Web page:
Although very close to the town of the same name, Okehampton Castle has a rural setting, with views only of the steep sides of the valley of the West Okemont River - the fortification is built on a small ridge about a hundred feet above the valley floor, on the north side, below wooded slopes that rise quite high above, especially to the south. The location is one mile southwest of the town centre, just inside the northern edge of Dartmoor National Park, reached by a narrow side road. A 24 mile path, the Two Castles Walk, crosses the river on the footbridge and follows the valley upstream, later winding through moorland and farmland to the only other ancient castle in the park, at Lydford, and there are also some short trails across the surrounding woodland and fields, filled with wildflowers in spring and summer.
The castle at Okehampton was established about 1069 as a motte and bailey structure, and despite some improvements remained small until acquired, by marriage, by the de Courtenay family in the mid 12th century. For nearly 400 years the place was gradually enlarged and improved, as its purpose changed from defensive to residential, before a gradual decay after abandonment in the mid-16th century.
The approach is from the northeast, through the remains of a gatehouse, then along a path that climbs to a narrow, grassy courtyard (the bailey) lined by two rows of ruined buildings including the great hall, kitchen and chapel. Beyond, higher still, is the original motte, topped by the walls of the keep, still tall and imposing despite being split in some places right down to ground level. Most of the structures survive to a good height, and although all parts are ruined there is much of interest to see, and the site is made even more memorable by the dramatic setting.
Okehampton Castle, the largest castle in the county, is managed by English Heritage; it is a staffed attraction, open daily between April and October.
Although there is some evidence that the rocky spur above the Okemont River had previously been used for defensive purposes, possibly as early as Roman times, the castle, the oldest known structure, was begun soon after the Norman conquest, under the command of Baldwin FitzGilbert (died 1090; also known as Baldwin de Meulles), a second cousin of William the Conqueror. A naturally occurring granite knoll was enlarged to form the motte, with the fort on top, and two protected baileys to the west and east. Baldwin also created a new settlement just downriver, now the town of Okehampton, which soon became more important than the pre-existing Saxon village, close by to the south, on the slopes above the far side of the river. Ownership of the castle passed to the Courtenay family after the marriage of Reginald de Courtenay (died 1164) to Maude FitzEdith, she a great granddaughter of Baldwin and heir of the Barony of Okehampton. The west bailey was not developed, but the eastern area was gradually enclosed between two rows of buildings, forming the main occupied area of the castle. Most of the work was carried out at the start of the 14th century by Hugh de Courtenay, 4th in descent from Reginald. Construction was accompanied by acquisition of land to the south, used as a hunting ground, especially for deer; as a result of this the old Saxon settlement was abandoned, though its position is evident from some low walls. Residency of the Courtenay family came to an abrupt end in 1539, when Henry, the 1st Marquis of Exeter, was executed by Henry VIII, (his first cousin) because of his supposed though unproven desire to replace Henry as king. The castle was confiscated, and despite the relatively luxurious and extensive accommodations, it seems that the place was never again occupied. Some of the stones were removed by the townspeople for use in other projects and all rooms gradually became ruinous. Hunting in the deer park on the south side of the river continued until the 18th century, after which the land was returned to general pasture. Limited restorations of the castle have been carried out on several occasions in recent years, starting in the 19th century.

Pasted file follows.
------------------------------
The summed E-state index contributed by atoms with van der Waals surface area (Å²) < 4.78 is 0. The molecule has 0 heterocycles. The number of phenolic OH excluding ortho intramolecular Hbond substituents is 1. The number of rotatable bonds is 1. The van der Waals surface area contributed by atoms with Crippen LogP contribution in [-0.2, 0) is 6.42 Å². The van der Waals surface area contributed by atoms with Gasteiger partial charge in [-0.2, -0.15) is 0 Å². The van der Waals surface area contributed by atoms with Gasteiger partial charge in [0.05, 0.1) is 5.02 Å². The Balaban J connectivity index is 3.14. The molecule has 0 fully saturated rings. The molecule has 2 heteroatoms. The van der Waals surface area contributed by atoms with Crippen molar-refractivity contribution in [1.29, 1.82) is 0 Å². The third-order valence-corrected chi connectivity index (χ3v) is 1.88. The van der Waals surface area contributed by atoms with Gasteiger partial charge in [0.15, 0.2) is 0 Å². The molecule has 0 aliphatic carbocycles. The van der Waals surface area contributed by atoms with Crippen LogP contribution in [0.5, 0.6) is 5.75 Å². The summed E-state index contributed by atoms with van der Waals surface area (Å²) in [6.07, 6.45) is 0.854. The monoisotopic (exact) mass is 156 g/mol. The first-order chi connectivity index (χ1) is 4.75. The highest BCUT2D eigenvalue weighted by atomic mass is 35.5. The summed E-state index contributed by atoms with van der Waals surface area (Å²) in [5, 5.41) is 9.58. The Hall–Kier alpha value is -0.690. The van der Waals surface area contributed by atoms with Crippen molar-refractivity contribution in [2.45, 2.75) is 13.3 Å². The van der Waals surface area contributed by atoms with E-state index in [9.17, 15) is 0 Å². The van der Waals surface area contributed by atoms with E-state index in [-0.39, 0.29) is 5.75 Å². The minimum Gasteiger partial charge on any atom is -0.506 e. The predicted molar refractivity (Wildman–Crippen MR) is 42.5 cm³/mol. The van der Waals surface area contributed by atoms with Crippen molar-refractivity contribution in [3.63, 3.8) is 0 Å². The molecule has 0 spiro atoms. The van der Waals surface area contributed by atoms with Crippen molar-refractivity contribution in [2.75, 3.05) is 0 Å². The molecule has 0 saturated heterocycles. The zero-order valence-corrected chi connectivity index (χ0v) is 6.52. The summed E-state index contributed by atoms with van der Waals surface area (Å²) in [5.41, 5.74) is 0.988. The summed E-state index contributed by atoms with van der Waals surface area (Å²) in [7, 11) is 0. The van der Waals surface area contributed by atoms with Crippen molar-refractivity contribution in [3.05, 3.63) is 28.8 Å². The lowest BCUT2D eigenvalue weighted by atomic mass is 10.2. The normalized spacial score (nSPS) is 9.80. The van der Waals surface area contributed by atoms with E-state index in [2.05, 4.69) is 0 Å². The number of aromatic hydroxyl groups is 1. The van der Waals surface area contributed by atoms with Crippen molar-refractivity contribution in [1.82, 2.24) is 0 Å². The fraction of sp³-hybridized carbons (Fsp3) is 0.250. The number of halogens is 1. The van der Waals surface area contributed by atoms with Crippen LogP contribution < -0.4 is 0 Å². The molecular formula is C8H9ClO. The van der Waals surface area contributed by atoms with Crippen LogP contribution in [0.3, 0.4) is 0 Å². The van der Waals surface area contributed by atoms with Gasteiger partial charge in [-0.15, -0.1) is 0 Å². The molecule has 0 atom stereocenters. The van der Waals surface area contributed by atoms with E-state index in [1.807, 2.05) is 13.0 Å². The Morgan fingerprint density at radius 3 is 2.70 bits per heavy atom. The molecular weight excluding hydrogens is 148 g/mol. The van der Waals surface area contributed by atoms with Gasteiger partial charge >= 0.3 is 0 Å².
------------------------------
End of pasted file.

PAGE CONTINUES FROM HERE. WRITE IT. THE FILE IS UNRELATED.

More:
The castle has the layout established in the early 14th century during the major building program of Hugh de Courtenay. Entry is off Castle Lane, just west of a small carpark; through a gate, past the English Heritage kiosk to a tree-lined area, originally the barbican (outermost fortification), beside the gatehouse, which now consists of the lower section of a square-based tower and an adjacent room. An unusually long (110 foot), formerly walled passageway leads uphill along a ridge to a second square tower, guarding the entrance to the bailey, which is also built on sloping ground and backs onto the motte and keep, higher up to the west. Buildings to the north/west comprise the great hall, buttery, kitchen and solar (living room, above the buttery), while to the south/east are a chapel, priest's lodging, guest accommodation and servants' quarters, all these built against an outer wall that served as the main exterior defence of the castle. The more heavily fortified north side was protected by a free-standing curtain wall, now mostly missing. Above a ditch and earthworks around the motte is the thick-walled keep, formed of two components, a rectangular rear section and a square tower at the front. The keep originally had an upper storey, accessed by a staircase in a turret on the northeast side. The turret has separated from both walls and leans at a slight angle, now forming the centerpiece of most the iconic view of the site, from the northeast; angular walls rising well above the substantial ruins below.